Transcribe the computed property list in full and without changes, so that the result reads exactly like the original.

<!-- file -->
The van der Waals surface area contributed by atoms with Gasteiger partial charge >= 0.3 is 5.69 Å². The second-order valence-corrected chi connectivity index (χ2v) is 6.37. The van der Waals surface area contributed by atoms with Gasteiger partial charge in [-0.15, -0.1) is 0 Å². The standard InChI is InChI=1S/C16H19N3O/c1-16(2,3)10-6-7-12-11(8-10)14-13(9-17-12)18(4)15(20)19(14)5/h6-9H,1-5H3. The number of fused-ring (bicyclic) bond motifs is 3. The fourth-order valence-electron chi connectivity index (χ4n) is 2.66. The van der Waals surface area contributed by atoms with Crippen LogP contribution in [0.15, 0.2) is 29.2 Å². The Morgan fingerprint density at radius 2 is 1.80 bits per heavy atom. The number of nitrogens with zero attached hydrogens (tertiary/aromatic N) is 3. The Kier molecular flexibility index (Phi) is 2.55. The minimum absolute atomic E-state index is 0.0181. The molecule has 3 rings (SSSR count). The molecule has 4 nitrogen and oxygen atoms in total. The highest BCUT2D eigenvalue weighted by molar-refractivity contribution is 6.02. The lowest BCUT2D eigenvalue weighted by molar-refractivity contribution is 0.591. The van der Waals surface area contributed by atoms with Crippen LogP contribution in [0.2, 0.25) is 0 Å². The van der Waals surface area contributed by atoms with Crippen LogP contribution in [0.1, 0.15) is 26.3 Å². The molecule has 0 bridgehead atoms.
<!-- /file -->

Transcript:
The van der Waals surface area contributed by atoms with Gasteiger partial charge >= 0.3 is 5.69 Å². The second-order valence-corrected chi connectivity index (χ2v) is 6.37. The van der Waals surface area contributed by atoms with Gasteiger partial charge in [-0.15, -0.1) is 0 Å². The standard InChI is InChI=1S/C16H19N3O/c1-16(2,3)10-6-7-12-11(8-10)14-13(9-17-12)18(4)15(20)19(14)5/h6-9H,1-5H3. The number of fused-ring (bicyclic) bond motifs is 3. The fourth-order valence-electron chi connectivity index (χ4n) is 2.66. The van der Waals surface area contributed by atoms with Crippen LogP contribution in [0.15, 0.2) is 29.2 Å². The Morgan fingerprint density at radius 2 is 1.80 bits per heavy atom. The number of nitrogens with zero attached hydrogens (tertiary/aromatic N) is 3. The Kier molecular flexibility index (Phi) is 2.55. The minimum absolute atomic E-state index is 0.0181. The molecule has 3 rings (SSSR count). The molecule has 4 nitrogen and oxygen atoms in total. The highest BCUT2D eigenvalue weighted by molar-refractivity contribution is 6.02. The lowest BCUT2D eigenvalue weighted by molar-refractivity contribution is 0.591. The van der Waals surface area contributed by atoms with Crippen LogP contribution in [0.2, 0.25) is 0 Å². The van der Waals surface area contributed by atoms with Crippen LogP contribution in [0.1, 0.15) is 26.3 Å². The molecule has 0 bridgehead atoms.